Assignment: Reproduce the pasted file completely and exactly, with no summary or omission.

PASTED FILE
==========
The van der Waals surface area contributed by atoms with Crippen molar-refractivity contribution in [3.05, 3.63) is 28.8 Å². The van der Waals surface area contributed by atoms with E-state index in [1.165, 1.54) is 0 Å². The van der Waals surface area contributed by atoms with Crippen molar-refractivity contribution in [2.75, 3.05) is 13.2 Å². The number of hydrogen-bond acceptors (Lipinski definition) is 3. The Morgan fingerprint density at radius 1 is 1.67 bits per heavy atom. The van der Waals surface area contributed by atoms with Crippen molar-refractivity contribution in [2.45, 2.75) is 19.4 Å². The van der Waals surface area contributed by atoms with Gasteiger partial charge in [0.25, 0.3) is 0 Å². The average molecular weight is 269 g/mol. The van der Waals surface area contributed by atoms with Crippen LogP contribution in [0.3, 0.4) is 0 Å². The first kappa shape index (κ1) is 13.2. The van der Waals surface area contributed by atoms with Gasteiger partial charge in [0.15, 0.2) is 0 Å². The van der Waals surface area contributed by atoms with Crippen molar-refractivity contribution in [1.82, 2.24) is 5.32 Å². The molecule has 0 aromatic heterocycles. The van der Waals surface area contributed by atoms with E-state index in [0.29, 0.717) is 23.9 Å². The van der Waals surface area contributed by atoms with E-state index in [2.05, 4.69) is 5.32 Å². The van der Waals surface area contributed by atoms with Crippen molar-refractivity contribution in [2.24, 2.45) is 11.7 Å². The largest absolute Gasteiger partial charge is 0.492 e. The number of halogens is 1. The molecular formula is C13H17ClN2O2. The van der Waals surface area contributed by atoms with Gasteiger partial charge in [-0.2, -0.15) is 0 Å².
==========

The van der Waals surface area contributed by atoms with Crippen molar-refractivity contribution in [3.05, 3.63) is 28.8 Å². The van der Waals surface area contributed by atoms with E-state index in [1.165, 1.54) is 0 Å². The van der Waals surface area contributed by atoms with Crippen molar-refractivity contribution in [2.75, 3.05) is 13.2 Å². The number of hydrogen-bond acceptors (Lipinski definition) is 3. The Morgan fingerprint density at radius 1 is 1.67 bits per heavy atom. The van der Waals surface area contributed by atoms with Crippen molar-refractivity contribution in [2.45, 2.75) is 19.4 Å². The van der Waals surface area contributed by atoms with Gasteiger partial charge in [0.25, 0.3) is 0 Å². The average molecular weight is 269 g/mol. The van der Waals surface area contributed by atoms with Crippen LogP contribution in [0.3, 0.4) is 0 Å². The first kappa shape index (κ1) is 13.2. The van der Waals surface area contributed by atoms with Gasteiger partial charge in [0.15, 0.2) is 0 Å². The van der Waals surface area contributed by atoms with Crippen molar-refractivity contribution in [1.82, 2.24) is 5.32 Å². The molecule has 0 aromatic heterocycles. The van der Waals surface area contributed by atoms with E-state index in [0.29, 0.717) is 23.9 Å². The van der Waals surface area contributed by atoms with E-state index in [2.05, 4.69) is 5.32 Å². The van der Waals surface area contributed by atoms with Crippen molar-refractivity contribution in [2.24, 2.45) is 11.7 Å². The largest absolute Gasteiger partial charge is 0.492 e. The number of halogens is 1. The molecular formula is C13H17ClN2O2. The van der Waals surface area contributed by atoms with Gasteiger partial charge in [-0.2, -0.15) is 0 Å².